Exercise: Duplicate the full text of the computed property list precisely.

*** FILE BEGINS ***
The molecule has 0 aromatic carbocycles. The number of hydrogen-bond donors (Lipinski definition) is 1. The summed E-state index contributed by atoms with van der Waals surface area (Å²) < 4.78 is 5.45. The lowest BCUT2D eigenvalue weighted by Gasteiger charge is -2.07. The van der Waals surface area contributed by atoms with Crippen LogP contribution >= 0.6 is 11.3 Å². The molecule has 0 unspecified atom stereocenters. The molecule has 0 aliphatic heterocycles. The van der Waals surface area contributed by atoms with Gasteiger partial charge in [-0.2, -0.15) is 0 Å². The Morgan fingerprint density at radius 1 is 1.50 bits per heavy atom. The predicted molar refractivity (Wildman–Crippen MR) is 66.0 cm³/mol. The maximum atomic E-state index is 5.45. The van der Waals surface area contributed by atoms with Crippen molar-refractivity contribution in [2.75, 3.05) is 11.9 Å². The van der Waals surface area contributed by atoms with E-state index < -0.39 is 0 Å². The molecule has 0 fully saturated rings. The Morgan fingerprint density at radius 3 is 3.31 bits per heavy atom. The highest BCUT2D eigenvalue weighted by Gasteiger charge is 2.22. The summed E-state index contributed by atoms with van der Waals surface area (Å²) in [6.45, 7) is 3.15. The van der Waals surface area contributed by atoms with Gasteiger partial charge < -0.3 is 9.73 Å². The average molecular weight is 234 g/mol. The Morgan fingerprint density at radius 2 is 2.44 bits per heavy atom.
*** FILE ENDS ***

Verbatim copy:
The molecule has 0 aromatic carbocycles. The number of hydrogen-bond donors (Lipinski definition) is 1. The summed E-state index contributed by atoms with van der Waals surface area (Å²) < 4.78 is 5.45. The lowest BCUT2D eigenvalue weighted by Gasteiger charge is -2.07. The van der Waals surface area contributed by atoms with Crippen LogP contribution >= 0.6 is 11.3 Å². The molecule has 0 unspecified atom stereocenters. The molecule has 0 aliphatic heterocycles. The van der Waals surface area contributed by atoms with Gasteiger partial charge in [-0.2, -0.15) is 0 Å². The Morgan fingerprint density at radius 1 is 1.50 bits per heavy atom. The predicted molar refractivity (Wildman–Crippen MR) is 66.0 cm³/mol. The maximum atomic E-state index is 5.45. The van der Waals surface area contributed by atoms with Crippen molar-refractivity contribution in [2.75, 3.05) is 11.9 Å². The van der Waals surface area contributed by atoms with E-state index < -0.39 is 0 Å². The molecule has 0 fully saturated rings. The Morgan fingerprint density at radius 3 is 3.31 bits per heavy atom. The highest BCUT2D eigenvalue weighted by Gasteiger charge is 2.22. The summed E-state index contributed by atoms with van der Waals surface area (Å²) in [6.45, 7) is 3.15. The van der Waals surface area contributed by atoms with Gasteiger partial charge < -0.3 is 9.73 Å². The average molecular weight is 234 g/mol. The Morgan fingerprint density at radius 2 is 2.44 bits per heavy atom.